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L-Glutamine

L-Glutamine is the most abundant amino acid in the body. It is found in high-protein foods - fish, beans, meat and dairy products and research shows that L-Glutamine helps facilitate the release of growth hormone.

Glutamine Research Highlights

A study by Castell (2001)[1] showed that in clinical situations and during high-intensity exercise, L-Glutamine decreases the incidence of infections and a study by Khogali et al. (2002)[2] indicates that Glutamine may be beneficial for patients with coronary heart disease.

Two grams of glutamine gets the job done

These studies by Castell (2001)[1] and Khogali et al. (2002) follow earlier research findings by Welbourne (1995)[3] that two grams of glutamine will significantly increase HGH growth hormone. Many protein recovery drinks sold today contain up to five grams of glutamine - so two grams may be considered a small dose.

What does this mean to you?

High-intensity training significantly reduces the body's supply of glutamine, and this needs to be replaced.

The pre-workout strategy of filling up the glutamine fuel tank before training may do much more than simply help to replenish a nutrient that is used during exercise. Glutamine may help facilitate the release of HGH during training.

L-Glutamine is a powerful supplement and has many wonderful benefits but there can be drug interactions with glutamine and some forms of chemotherapy. Always check the possible side effects of supplements with your doctor.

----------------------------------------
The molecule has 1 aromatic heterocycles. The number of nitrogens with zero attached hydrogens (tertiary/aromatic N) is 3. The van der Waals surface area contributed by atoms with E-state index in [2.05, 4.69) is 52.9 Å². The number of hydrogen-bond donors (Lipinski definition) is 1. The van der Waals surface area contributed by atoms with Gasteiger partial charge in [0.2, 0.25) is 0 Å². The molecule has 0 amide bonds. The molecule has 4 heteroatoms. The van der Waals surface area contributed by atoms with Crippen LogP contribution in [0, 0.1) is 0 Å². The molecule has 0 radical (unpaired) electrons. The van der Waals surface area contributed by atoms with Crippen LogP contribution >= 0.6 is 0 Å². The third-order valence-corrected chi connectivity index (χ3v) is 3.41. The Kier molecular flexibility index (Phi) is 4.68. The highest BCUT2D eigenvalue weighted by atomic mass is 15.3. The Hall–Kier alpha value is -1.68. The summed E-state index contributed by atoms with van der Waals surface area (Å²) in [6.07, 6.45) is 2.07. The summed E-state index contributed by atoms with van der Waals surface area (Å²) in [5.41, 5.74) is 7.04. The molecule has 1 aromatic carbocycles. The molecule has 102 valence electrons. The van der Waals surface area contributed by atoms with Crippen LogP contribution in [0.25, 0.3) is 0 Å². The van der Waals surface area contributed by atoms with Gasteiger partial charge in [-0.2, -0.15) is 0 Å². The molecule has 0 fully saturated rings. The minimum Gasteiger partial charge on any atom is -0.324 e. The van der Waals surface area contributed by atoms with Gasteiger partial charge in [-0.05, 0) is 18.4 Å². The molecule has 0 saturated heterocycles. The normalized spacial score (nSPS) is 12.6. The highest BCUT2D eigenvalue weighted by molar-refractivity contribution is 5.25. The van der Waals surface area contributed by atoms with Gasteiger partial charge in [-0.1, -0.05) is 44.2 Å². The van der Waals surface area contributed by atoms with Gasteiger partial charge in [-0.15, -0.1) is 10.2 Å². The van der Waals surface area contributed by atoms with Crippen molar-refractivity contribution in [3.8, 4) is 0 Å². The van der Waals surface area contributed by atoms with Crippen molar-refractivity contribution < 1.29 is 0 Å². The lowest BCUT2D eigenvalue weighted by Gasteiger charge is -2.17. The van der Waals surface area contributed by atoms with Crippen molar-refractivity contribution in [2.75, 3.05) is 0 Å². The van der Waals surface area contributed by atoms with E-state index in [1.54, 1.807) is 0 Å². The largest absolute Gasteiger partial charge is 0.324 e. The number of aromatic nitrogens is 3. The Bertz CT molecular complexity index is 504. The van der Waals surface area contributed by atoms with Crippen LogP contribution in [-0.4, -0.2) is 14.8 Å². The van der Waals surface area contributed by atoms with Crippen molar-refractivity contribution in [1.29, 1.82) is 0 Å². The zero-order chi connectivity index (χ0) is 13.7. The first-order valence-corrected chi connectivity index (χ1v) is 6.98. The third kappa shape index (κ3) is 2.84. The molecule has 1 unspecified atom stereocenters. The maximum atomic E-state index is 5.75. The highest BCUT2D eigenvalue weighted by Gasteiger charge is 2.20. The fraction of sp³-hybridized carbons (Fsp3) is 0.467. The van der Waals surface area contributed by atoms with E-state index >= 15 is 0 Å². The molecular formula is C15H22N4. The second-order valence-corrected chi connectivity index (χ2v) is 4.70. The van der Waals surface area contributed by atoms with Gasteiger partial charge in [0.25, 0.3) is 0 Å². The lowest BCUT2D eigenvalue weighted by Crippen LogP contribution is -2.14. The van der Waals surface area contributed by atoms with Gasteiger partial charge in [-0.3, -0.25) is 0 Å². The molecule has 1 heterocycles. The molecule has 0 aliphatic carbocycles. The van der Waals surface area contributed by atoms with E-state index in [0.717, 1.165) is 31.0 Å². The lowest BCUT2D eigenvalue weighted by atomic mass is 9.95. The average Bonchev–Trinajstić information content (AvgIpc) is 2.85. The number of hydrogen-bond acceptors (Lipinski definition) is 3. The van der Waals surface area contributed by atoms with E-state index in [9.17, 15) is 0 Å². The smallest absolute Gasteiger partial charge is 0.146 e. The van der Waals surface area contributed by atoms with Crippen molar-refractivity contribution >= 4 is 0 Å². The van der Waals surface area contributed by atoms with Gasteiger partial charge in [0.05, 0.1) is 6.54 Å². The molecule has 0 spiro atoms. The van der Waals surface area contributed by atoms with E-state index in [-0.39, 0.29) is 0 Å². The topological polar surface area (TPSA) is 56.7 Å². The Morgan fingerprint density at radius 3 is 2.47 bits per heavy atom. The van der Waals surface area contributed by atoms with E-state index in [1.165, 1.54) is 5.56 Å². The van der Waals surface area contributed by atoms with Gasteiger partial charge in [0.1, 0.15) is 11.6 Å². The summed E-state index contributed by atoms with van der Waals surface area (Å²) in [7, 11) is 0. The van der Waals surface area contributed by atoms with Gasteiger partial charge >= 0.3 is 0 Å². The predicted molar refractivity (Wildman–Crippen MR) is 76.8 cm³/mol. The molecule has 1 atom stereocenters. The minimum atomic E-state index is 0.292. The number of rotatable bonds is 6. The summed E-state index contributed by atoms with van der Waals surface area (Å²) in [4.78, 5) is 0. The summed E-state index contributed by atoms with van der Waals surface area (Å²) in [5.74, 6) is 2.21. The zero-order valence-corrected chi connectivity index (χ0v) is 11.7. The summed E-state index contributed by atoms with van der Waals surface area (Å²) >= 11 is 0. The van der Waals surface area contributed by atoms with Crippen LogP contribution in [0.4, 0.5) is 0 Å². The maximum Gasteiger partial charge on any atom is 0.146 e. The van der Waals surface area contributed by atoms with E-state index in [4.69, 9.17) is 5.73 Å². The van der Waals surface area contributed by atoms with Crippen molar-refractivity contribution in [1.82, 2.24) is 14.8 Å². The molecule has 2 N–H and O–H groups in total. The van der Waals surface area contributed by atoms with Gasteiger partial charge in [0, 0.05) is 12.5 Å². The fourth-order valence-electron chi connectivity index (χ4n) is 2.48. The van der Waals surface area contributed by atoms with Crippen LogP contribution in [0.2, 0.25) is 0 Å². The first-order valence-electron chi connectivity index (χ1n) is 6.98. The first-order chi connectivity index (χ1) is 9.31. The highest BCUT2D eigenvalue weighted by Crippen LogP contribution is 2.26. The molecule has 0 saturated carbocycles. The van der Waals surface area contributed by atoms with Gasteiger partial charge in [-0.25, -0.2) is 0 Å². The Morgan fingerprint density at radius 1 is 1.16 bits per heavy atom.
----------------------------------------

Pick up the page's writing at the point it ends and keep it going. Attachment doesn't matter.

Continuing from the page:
References

  1. CASTELL, L.M and NEWSHOLME, E.A. (2001) The relation between glutamine and the immunodepression observed in exercise. Biomedical and Life Sciences, 20(1), p. 49-61
  2. KHOGALI, S.E. et al. (2002) Is glutamine beneficial in ischemic heart disease? Nutrition, 18 (2), p. 123-126
  3. WELBOURNE, T.C. (1995) Increased plasma bicarbonate and growth hormone after an oral glutamine load, American Journal of Clinical Nutrition, 61, p. 1058-1061

Related References

The following references provide additional information on this topic:

  • ZIRGLER, T. R. et al. (1990) Safety and metabolic effects of L-glutamine administration in humans. Journal of Parenteral and Enteral Nutrition,14 (4 suppl), p. 137S-146S.

Page Reference

If you quote information from this page in your work then the reference for this page is:

  • MACKENZIE, B. (2007) L-Glutamine [WWW] Available from: https://www.brianmac.co.uk/lglutamine.htm [Accessed

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